Saturday, October 9, 2010

SDM demystifies multidisciplinary system design optimization - SDM Pulse Fall 2010

By Genevieve Flanagan, SDM ’10

Genevieve Flanagan
SDM ’10
The concept of “model-based design” has generated a lot of buzz in recent years, primarily because virtual simulations and analysis can be used in conjunction with our existing product development processes to release a better, less expensive product in less time. (Figure 1 shows an idealized view of how this might be applied in a product development cycle.)
In practice, however, the application of model-based simulation and design has typically been narrowly scoped and focused on a single objective. While this works well during the early design phase of a component or subsystem, it is less helpful during early system-level specification development or system integration phases.

SDM’s class in multidisciplinary system design optimization provides a fresh design approach to developing complex engineering systems, one that combines both technical and qualitative objectives. Taught by Associate Professors Olivier de Weck and Karen Willcox, the course begins by defining the architecture of a model of a multi-disciplinary system. Design variables and objective functions are identified and categorized into subsystem disciplines. Dependencies are described in a N2 matrix format, and then optimized to reduce the coupling.

Figure 1. In this idealized view of model-based design,
development in the virtual domain parallels physical
development, speeding the product to market.
Published with permission from John Deere
With the model defined, the next part of the course is to examine single-objective optimization. Numerical techniques (i.e. Newton’s Method and Steepest Descent) and heuristic methods (i.e. Genetic Algorithms and Particle Swarm Optimization) are introduced. These are used to find the optimal design vector to satisfy a single system objective.
Once the basics of these optimization techniques are understood, the course moves onto multi-objective optimization. Using many of the same algorithms learned earlier, the trade-offs among the multiple objectives of a system are realized by displaying the relationship between objectives as their common design variables change within a design space. Simulation analysis methods are presented to help students understand the success of the simulation and design variable sensitivity.
Students complete five assignments during the semester to reinforce their understanding of course concepts. However, the class primarily revolves around a semester-long group project, which is generally taken from thesis research or from industry.
Figure 2. This graphic shows that very different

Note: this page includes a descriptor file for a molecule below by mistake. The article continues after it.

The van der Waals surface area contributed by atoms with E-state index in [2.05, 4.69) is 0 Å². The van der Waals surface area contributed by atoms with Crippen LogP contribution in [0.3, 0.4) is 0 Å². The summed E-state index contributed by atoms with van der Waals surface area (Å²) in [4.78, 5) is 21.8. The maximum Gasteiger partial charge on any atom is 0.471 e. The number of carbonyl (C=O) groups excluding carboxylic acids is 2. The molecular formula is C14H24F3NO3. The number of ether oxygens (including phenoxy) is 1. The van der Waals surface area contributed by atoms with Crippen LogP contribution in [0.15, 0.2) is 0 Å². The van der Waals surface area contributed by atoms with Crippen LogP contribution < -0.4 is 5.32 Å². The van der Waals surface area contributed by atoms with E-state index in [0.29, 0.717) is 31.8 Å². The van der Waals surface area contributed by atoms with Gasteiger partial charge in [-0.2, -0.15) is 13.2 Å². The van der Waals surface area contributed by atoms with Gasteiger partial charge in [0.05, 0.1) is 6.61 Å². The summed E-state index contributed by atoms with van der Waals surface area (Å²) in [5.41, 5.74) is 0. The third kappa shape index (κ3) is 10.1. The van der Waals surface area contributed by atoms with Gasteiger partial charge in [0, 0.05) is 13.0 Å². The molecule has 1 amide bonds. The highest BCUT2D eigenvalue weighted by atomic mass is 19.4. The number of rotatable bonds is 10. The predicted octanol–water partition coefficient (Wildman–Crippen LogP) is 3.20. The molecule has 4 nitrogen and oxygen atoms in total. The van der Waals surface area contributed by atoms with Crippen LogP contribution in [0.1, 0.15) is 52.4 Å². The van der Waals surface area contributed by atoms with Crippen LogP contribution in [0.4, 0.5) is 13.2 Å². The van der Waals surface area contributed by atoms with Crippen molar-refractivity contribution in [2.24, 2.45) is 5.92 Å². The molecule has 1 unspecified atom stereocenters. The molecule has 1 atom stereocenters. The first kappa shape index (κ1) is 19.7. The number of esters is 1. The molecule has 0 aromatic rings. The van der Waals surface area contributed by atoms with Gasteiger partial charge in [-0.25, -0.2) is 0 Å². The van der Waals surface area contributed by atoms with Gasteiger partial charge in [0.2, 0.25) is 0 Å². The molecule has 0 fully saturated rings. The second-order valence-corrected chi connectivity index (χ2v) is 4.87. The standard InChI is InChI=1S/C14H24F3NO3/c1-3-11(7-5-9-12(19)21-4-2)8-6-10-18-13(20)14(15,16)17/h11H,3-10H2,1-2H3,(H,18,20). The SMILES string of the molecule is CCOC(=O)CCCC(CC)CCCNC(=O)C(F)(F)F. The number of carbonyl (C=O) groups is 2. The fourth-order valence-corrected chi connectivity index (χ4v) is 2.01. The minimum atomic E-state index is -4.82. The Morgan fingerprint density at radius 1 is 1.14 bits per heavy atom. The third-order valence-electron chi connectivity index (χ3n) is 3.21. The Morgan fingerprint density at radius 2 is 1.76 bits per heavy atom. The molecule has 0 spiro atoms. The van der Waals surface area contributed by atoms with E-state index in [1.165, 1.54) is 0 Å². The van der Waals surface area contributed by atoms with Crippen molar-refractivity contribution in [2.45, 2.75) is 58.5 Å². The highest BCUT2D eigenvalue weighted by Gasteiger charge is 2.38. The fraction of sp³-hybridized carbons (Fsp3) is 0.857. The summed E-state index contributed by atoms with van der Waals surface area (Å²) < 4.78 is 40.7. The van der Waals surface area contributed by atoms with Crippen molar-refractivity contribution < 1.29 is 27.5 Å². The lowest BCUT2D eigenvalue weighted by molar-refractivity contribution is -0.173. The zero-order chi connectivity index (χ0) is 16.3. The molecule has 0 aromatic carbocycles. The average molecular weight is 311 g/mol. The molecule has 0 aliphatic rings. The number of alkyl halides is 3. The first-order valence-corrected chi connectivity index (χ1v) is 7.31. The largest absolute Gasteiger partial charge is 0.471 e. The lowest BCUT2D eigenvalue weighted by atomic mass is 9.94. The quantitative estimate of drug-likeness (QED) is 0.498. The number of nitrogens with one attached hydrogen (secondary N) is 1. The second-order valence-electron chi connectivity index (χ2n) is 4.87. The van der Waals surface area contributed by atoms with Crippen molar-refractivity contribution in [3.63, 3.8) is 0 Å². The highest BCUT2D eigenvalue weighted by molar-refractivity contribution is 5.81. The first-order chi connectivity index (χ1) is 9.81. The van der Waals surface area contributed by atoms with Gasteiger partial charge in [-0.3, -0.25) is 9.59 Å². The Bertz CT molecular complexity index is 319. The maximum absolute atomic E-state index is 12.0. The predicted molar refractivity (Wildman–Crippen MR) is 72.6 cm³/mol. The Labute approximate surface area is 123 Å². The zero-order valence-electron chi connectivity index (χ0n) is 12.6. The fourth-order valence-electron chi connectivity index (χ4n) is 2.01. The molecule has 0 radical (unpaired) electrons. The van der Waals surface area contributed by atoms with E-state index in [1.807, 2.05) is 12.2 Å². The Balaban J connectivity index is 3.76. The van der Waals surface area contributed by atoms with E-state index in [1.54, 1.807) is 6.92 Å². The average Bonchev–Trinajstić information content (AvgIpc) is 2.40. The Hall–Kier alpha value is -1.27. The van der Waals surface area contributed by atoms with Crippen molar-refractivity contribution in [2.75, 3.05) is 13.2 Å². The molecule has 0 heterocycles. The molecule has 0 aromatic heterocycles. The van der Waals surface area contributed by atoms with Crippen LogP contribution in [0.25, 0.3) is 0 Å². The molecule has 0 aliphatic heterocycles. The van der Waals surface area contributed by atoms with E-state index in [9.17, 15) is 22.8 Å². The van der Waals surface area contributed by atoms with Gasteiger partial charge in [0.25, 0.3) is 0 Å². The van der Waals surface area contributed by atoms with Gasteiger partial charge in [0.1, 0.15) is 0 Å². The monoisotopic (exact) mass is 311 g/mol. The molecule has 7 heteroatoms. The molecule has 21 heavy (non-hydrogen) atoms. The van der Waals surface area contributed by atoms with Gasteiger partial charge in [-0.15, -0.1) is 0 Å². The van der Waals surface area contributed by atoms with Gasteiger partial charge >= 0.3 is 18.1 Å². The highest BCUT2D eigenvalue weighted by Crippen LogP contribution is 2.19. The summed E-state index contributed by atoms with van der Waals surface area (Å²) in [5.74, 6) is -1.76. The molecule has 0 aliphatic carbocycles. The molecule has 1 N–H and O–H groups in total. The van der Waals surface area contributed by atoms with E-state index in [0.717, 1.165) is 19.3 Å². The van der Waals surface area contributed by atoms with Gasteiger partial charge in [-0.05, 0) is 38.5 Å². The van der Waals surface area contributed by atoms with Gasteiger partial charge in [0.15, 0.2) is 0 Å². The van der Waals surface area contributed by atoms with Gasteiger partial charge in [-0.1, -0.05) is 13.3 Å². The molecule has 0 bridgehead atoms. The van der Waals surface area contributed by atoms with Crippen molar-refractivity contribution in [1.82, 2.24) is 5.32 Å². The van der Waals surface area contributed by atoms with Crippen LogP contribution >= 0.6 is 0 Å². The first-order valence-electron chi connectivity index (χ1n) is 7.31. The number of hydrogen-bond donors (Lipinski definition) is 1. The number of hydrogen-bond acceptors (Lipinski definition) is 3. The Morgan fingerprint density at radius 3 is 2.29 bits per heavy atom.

results come from optimizing on two separate
objectives independently—cost to manufacture
and total cost of ownership.
My group for the project included Justin Kraft (SDM ’09), a senior engineer for John Deere. We chose to work on optimizing the design of a battery powered autonomous vehicle for John Deere. A model of this product existed, but it was narrowly scoped. We supplemented the model with additional disciplines to add to its system-level functionality. Our new subsystems then used information from the initial model to input new cost, reliability, and other functions, resulting in no loss in technical fidelity while providing new quantitative and qualitative features to the model.
When we ran the single-objective optimization routines, the flaws in that type of analysis were clear. Optimizing on two separate objectives independently—cost to manufacture and total cost of ownership—led to two very different design vectors for the vehicle (see Figure 2). Reduced manufacturing costs resulted in a low-powered small vehicle while total cost of ownership focused on increasing efficiencies and battery life.
In the end we chose a multi-objective optimization using a heuristic genetic algorithm to visualize the trade-off between the two cost goals resulting in a Pareto front (essentially the balance point at which you cannot make progress toward one goal without detracting from the other). This chart (see Figure 3) showed the optimal necessary system design options and allowed us to evaluate the most appropriate design choices. Further analysis revealed design vector sensitivity so that we could see what design variables and model parameters would most affect our result—and where additional concessions could be made with minimal impact to the objectives.
Figure 3. Multi-objective optimization reveals the Pareto
front (or balance point between goals), making it easier
to visualize the trade-offs between cost goals.
An analysis like this one, which reveals design parameters and how the trade-offs necessary to reach multi-disciplinary objectives are achieved, is at the heart of our idealized view of model-based design. This is precisely the sort of information that so often is not available early in the process when its impact would be most useful.
Although this course required a significant investment in time and thought, I have gained the tools necessary to take complex problems out of the purely heuristic realm in order to address very real situations. Overall, I think multidisciplinary system design optimization is valuable for those interested in embracing model-based design to improve product quality, delivery, and production time.

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